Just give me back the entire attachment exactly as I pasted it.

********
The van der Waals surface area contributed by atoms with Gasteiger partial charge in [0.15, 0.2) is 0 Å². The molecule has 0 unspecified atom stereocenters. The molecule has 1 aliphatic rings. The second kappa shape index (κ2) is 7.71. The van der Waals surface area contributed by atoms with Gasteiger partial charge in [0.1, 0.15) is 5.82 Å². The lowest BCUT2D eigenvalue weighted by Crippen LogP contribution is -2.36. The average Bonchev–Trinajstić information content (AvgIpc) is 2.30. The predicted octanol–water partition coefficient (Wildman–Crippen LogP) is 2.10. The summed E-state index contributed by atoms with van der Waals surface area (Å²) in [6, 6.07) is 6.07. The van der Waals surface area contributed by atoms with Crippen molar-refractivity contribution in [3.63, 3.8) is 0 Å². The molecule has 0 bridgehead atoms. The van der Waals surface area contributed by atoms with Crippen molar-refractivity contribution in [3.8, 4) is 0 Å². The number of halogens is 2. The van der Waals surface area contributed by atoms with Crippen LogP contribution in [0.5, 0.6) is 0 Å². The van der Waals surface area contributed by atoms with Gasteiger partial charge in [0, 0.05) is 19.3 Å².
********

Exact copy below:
The van der Waals surface area contributed by atoms with Gasteiger partial charge in [0.15, 0.2) is 0 Å². The molecule has 0 unspecified atom stereocenters. The molecule has 1 aliphatic rings. The second kappa shape index (κ2) is 7.71. The van der Waals surface area contributed by atoms with Gasteiger partial charge in [0.1, 0.15) is 5.82 Å². The lowest BCUT2D eigenvalue weighted by Crippen LogP contribution is -2.36. The average Bonchev–Trinajstić information content (AvgIpc) is 2.30. The predicted octanol–water partition coefficient (Wildman–Crippen LogP) is 2.10. The summed E-state index contributed by atoms with van der Waals surface area (Å²) in [6, 6.07) is 6.07. The van der Waals surface area contributed by atoms with Crippen molar-refractivity contribution in [3.63, 3.8) is 0 Å². The molecule has 0 bridgehead atoms. The van der Waals surface area contributed by atoms with Crippen molar-refractivity contribution in [3.8, 4) is 0 Å². The number of halogens is 2. The van der Waals surface area contributed by atoms with Crippen LogP contribution in [0.5, 0.6) is 0 Å². The van der Waals surface area contributed by atoms with Gasteiger partial charge in [0, 0.05) is 19.3 Å².